Days after Austria imposed a lockdown on the unvaccinated, it has announced a full national Covid-19 lockdown starting on Monday.
Chancellor Alexander Schallenberg said it would last a maximum of 20 days and there would be a legal requirement to get vaccinated from 1 February 2022.
He was responding to record cases numbers and one of the lowest vaccination levels in Western Europe.
Many other European countries are imposing restrictions as cases rise.
“We don’t want a fifth wave,” said Mr Schallenberg after meeting the governors of Austria’s nine provinces at a resort in western Austria.
For a long time, there had been a consensus over avoiding mandatory vaccinations, the chancellor said.
However, too many people had been incited not to get the jab, because of “too many political forces, flimsy vaccination opponents and fake news”, he added. The measures are yet to be finalised.ReutersSustainably increasing the vaccination rate is the only way to get out of this vicious circle… Too many people have behaved with a lack of solidarityAlexander Schallenberg
Latest figures show an incidence rate of 990.7 cases per 100,000 people in the past week, and Health Minister Wolfgang Mückstein said imposing a lockdown was a “last resort”.
Under the measures, Austrians will be asked to work from home, non-essential shops will close, and schools will remain open for children who require face-to-face learning. They will continue until 12 December, but will be reassessed after 10 days.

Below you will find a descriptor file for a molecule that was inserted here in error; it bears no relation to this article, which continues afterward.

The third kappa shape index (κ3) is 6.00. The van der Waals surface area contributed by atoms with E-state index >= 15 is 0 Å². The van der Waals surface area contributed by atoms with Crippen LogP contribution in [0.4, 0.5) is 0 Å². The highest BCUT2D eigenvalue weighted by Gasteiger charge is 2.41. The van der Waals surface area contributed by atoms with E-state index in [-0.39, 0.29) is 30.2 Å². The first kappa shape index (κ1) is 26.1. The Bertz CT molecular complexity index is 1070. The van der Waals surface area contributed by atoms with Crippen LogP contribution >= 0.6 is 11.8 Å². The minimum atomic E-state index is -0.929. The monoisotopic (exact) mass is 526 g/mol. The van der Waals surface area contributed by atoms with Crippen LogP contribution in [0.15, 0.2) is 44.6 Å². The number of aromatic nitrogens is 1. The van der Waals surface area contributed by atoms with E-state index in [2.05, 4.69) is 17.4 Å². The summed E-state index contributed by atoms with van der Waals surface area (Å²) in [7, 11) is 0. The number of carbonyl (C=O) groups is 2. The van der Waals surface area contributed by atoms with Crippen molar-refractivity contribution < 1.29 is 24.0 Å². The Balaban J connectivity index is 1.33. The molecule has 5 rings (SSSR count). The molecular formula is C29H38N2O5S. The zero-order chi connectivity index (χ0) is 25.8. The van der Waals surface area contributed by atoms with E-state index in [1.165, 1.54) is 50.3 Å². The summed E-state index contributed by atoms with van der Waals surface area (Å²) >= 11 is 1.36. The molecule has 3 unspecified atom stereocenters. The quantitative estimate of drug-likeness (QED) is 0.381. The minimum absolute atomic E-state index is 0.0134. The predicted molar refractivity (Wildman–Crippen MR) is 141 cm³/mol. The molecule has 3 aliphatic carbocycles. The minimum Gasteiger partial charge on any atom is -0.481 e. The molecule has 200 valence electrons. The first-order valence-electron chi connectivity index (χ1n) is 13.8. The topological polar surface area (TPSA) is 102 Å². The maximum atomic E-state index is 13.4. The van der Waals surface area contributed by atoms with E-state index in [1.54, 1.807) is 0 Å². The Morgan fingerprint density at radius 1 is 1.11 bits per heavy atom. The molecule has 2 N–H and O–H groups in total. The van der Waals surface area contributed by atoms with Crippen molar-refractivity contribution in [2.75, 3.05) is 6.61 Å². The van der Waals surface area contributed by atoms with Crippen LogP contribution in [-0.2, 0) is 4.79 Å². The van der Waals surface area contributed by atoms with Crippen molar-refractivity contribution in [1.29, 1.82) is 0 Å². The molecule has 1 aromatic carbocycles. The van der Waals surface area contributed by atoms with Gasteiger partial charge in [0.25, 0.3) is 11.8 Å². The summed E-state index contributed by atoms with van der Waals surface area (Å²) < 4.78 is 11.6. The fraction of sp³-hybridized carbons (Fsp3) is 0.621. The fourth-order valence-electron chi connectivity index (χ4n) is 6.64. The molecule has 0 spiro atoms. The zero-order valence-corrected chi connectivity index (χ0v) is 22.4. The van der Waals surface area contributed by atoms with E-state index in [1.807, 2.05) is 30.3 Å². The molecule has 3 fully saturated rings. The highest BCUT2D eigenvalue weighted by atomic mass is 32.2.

Slovak Prime Minister Eduard Heger announced that what he called a lockdown for the unvaccinated would start on Monday, and the Czech government is also limiting access to a variety of services. The Netherlands introduced a partial lockdown last weekend.
German leaders have agreed to introduce restrictions for unvaccinated people in areas with high Covid hospital admissions that would affect 12 of Germany’s 16 states.
Austria’s is the first full lockdown imposed by an EU country this winter.
The Europe regional director of the World Health Organization, Hans Kluge, has warned of a hard winter ahead. He blamed insufficient vaccination coverage along with “the easing of preventive measures and the spread of the more transmissible Delta variant”.